Schwag Laptop Keypad Cover

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Introduction: Schwag Laptop Keypad Cover

About: 'what aboot me?'

Protect your laptop screen with this easy-to-make cover. This is a really great use for all those company t-shirts that don't really fit.

Step 1: Materials

You will need:

- schwag t-shirt
- backing fabric, could be a patterned fabric or another schwag t-shirt
- iron-on fabric adhesive
- thread
- scissors
- fray-check, anti-fray liquid, or clear nailpolish
- sewing machine (could also be hand-sewn or have no sewing)
- pattern or paper for making the pattern

if you want to include the fabric leash you will need:

- ribbon
- alligator clips

Step 2: Iron Out Shapes

Wash the t-shirt and the backing fabric to prevent bleeding and other issues. Iron both the t-shirt and the backing fabric flat.

Cut out around the printed company logo leaving plenty of extra space. Also cut a large piece of the backing fabric and the fabric adhesive. Following the directions on the fabric adhesive, adhere the backing piece to the t-shirt logo.

Step 3: Cut and Sew

Create a pattern to fit over the keypad on your laptop. I used the foam padding that came with my laptop for measurement. Pin the pattern on your fabric, centering the company logo. Then cut around the pattern.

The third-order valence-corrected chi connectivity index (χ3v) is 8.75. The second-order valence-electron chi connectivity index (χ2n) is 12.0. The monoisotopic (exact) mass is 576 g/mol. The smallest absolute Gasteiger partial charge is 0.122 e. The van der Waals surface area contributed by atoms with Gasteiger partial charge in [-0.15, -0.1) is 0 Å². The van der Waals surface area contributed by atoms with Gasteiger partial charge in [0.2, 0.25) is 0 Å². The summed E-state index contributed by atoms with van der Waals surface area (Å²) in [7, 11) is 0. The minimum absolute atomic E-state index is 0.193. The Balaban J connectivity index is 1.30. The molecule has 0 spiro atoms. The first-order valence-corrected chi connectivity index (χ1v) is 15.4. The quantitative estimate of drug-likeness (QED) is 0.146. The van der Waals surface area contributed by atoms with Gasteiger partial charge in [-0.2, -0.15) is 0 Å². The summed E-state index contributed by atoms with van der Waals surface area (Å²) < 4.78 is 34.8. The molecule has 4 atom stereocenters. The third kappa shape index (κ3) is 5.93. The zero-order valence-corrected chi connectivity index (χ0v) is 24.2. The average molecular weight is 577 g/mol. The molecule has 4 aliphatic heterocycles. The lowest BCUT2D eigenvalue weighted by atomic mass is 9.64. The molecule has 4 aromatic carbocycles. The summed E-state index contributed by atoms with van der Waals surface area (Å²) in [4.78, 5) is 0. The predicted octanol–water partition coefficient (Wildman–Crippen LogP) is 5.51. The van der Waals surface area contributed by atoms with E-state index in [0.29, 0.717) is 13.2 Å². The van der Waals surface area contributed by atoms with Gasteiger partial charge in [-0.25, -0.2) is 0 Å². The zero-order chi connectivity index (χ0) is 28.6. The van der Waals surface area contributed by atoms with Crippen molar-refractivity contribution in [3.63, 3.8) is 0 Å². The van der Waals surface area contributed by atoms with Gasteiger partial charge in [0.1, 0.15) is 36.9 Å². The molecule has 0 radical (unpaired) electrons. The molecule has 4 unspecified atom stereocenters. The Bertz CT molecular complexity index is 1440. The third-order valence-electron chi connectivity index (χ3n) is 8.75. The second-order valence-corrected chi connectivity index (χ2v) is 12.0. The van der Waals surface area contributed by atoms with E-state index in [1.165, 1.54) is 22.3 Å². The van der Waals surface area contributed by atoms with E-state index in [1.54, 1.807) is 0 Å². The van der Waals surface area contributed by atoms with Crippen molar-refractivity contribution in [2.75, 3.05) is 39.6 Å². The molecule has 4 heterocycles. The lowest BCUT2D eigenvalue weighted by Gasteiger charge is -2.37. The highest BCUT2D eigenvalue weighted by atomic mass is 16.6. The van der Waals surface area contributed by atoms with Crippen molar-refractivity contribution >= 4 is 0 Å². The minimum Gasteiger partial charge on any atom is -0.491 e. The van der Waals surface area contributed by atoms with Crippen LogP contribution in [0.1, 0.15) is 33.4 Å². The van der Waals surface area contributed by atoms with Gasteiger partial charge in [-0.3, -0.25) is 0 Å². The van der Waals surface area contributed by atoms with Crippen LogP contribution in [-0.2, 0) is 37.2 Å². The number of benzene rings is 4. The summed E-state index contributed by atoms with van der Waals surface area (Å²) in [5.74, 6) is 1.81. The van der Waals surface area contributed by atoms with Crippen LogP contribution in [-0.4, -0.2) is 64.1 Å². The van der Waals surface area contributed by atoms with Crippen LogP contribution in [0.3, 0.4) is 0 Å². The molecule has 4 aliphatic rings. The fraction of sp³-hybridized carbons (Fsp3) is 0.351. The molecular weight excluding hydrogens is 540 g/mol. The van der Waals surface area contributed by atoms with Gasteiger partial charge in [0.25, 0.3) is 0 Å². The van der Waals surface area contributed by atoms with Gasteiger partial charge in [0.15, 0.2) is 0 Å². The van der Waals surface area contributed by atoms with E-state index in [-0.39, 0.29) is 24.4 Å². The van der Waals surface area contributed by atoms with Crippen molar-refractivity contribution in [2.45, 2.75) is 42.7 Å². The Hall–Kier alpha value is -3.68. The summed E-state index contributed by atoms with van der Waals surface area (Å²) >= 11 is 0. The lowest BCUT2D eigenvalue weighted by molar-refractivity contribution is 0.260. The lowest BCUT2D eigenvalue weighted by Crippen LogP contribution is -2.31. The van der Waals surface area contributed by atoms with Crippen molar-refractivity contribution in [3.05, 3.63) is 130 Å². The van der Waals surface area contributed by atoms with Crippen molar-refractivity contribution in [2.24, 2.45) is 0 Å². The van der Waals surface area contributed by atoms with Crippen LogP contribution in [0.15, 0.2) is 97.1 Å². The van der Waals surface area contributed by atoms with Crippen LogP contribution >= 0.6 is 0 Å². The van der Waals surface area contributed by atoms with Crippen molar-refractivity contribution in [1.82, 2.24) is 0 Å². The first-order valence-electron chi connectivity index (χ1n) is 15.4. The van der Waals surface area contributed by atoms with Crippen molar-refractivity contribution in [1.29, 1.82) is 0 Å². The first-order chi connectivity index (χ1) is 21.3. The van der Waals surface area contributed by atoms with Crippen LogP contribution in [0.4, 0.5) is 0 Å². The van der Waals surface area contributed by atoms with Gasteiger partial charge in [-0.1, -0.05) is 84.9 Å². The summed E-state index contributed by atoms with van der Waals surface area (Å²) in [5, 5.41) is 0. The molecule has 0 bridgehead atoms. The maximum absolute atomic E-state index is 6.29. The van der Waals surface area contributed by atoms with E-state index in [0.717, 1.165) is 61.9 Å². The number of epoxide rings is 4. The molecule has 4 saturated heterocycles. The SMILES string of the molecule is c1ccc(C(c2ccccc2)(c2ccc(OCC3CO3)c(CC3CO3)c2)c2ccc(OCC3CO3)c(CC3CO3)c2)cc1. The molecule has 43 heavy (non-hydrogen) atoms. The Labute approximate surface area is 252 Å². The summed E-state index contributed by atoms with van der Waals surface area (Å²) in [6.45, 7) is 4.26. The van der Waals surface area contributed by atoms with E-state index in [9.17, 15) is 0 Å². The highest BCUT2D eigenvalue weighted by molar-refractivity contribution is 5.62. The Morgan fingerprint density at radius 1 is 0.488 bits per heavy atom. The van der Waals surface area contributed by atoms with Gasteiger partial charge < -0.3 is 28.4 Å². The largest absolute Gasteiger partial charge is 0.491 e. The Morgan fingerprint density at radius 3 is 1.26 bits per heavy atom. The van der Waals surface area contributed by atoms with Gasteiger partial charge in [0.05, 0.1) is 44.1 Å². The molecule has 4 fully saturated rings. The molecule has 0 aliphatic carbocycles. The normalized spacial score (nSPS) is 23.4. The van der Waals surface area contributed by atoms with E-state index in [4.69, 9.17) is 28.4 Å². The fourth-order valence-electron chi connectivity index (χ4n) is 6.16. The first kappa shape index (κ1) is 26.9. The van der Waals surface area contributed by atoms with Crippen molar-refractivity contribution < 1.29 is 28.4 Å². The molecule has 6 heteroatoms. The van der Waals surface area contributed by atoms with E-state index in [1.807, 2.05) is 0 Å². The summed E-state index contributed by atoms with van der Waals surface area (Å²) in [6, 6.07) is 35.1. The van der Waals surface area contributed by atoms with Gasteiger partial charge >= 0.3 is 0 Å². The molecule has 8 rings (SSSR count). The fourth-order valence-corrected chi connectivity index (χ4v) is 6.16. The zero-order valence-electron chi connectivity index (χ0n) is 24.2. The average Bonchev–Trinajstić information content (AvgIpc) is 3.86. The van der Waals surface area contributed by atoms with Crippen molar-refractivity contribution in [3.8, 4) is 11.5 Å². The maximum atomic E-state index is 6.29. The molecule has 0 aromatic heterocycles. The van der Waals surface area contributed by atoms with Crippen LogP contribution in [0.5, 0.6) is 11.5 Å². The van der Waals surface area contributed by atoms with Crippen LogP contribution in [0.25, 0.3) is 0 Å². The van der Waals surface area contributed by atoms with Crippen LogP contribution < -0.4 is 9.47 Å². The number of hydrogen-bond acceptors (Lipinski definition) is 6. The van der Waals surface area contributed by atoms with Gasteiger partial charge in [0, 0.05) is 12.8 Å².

Using a fun stitch, sew a pattern border around the edge. This will help keep the fabric pieces together and be a bit more decorative. You can sew a border by hand, or skip the sewing altogether.

Trim the edges of the fabric so they look nice and straight. Then apply a bit of fray-check around the edges on both sides to keep the fabric from fraying.

The cover is now complete. The following step is for adding a leash.

Step 4: Create the Leash

Eric told me he often forgets to put the cover back on his laptop after he's done working at the kitchen table. The leash should solve this problem. I made the leash out of some old alligator clips and some ribbon.

Take apart the alligator clips. Thread the ribbon through one of the plastic protectors and tie to an alliator clip. Add some fray-check to the end of the ribbon and put the plastic protector back over the clip.

Measure out how much ribbon is needed to fit loosly around the laptop. Cut the ribbon to length. Then thread the loose end of the ribbon through the other plastic protector and tie to the other alligator clip. Apply fray-check to the end and put the plastic protector back over the clip.

Now you have a nifty leash for the screen protector!

Step 5: Other Materials

Other materials work just as well and are equally stylish.

Here's a swash of silk fabric, which didn't quite make it into being a tie, protecting a laptop.

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    15 Comments

    0
    Gage987
    Gage987

    12 years ago on Introduction

    i would think that people would make inst. tees with iron ons and do that

    0
    GorillazMiko
    GorillazMiko

    13 years ago on Introduction